Plus-Tech Squeeze Box – Cartoom! – 4.5/5
As I write this my entire life is packed away neatly into boxes, and I am left in the corner of an entirely white room, sterile and cold; the only distinguishing feature the glow from the computer monitor, and yet this bouncy and boisterous half hour of punky, jazzy pop-like madness manages to fill the room with washes of colour. This is the sort of music that could transform a film-noir scene of rainfall, darkness and ominous shadows threateningly approaching from the black into this; you could be lying on your deathbed and still not help cracking a smile at the kooky, funky, trip-hop grooves and furious banjos work.
A concept album based on a fictional, futuristic cartoon about a female android created by a couple of scientists, in some senses it follows on from my last review of Strawberry Machine, somewhat at home amongst the terms ‘Shibuya-Kei’ and ‘Picopop,’ but this is far from that dream-like slower atmosphere. Rather than being trapped amongst the clouds of 80s games, I’m now thrust into the world of children’s Saturday morning television, viewed through the eyes of a small child with a very short attention span and one tentative finger on the remote. Flicking through at rapid pace, high paced short samples of music (and indeed, dialogue) ranging from big band swing, acid jazz, bubblegum pop, punk, rock, lounge and hip-hop are all intercut with one another to form something that I don’t think will sound like hyperbole if I called rather technical in its nature, finally settling on a single style. At least until he gets bored. Which will most definitely happen within two minutes.
Despite the chaotic manner everything is cut up, unpredictably ‘flicking between musical channels,’ an odd coherency emerges, not only to the track but to the album as a whole. There simply is no fat whatsoever; everything serves a purpose in shaking things up; the sheer number of styles frenetically poised to take over at whim resulting in a piece that whilst less than 30 mins long feels packed with so much addictive variety that it becomes almost tireless. Different vocalists emerging almost as spontaneously as the samples, often they come across in that gentle and soothing manner, drifting across psychedelically to lend that final touch of coherency, stringing everything together.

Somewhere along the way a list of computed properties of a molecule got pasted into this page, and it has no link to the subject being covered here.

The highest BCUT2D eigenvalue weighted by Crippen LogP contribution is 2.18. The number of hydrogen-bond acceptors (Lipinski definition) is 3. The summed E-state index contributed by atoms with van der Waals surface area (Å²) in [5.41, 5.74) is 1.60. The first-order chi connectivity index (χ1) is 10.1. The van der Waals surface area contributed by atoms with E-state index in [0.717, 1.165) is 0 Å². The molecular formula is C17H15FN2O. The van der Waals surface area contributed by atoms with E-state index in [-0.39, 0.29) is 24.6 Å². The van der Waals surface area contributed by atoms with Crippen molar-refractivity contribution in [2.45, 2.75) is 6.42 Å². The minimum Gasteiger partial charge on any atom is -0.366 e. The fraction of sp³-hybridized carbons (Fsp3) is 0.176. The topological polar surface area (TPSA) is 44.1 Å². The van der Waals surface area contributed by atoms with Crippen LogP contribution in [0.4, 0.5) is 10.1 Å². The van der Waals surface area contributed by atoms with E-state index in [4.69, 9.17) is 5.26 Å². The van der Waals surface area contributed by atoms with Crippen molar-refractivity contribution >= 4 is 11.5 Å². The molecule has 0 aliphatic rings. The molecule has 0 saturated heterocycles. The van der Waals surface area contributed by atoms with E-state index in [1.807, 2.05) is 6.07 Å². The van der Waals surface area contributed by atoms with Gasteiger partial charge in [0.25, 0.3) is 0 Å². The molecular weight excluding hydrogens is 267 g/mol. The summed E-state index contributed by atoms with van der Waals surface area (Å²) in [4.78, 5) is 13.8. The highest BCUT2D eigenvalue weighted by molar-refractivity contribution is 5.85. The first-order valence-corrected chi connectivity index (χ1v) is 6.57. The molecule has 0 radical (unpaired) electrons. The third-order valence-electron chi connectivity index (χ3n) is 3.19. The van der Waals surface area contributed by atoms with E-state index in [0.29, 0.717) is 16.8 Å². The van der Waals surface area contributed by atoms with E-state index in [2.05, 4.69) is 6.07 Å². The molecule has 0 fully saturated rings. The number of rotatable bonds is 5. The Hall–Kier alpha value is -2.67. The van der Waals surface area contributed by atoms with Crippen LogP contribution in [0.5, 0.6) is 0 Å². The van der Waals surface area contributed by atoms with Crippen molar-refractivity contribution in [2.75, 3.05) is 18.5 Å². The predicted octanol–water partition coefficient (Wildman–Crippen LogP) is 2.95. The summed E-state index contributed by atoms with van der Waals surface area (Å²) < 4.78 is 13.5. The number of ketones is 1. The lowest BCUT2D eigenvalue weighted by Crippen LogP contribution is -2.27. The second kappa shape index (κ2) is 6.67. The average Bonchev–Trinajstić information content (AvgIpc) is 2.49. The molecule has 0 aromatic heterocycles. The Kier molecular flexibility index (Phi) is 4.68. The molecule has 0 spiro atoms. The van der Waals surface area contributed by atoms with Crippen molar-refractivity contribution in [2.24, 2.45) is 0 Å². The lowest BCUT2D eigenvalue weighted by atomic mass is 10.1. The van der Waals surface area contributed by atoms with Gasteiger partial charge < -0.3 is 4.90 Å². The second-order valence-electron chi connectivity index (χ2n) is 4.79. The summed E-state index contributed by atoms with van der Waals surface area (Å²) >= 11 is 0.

It is that child-like innocence that runs throughout the entire piece – irrespective of what genre the current clip belongs to – that combination of cute adorable vocals and upbeat, bouncing, boisterous rhythms creating a tone that you can’t help but grin from ear to ear. Whilst it requires something of an open mind to appreciate, and is unfortunately short, there is no real way of adequately describing the mood this manic music manages to create. Comissioned to write music for Spongebob Squarepants, they have also had an earlier track used for both Coca-Cola and Powerade adverts. Welcome to the sound of raw, unadulterated fun.
Highlights: Dough-Nuts Towns Map, Starship.6, Uncle Chicken’s Drag Race
Over the years this has grown into my own personal project, reviewing the artists that I discover and interest me. If you wish to see more of my work, particularly my more metal-orientated material, you can find me as a regular contributor for the online magazine
Posted by T. Bawden Tuesday, 10 November 2009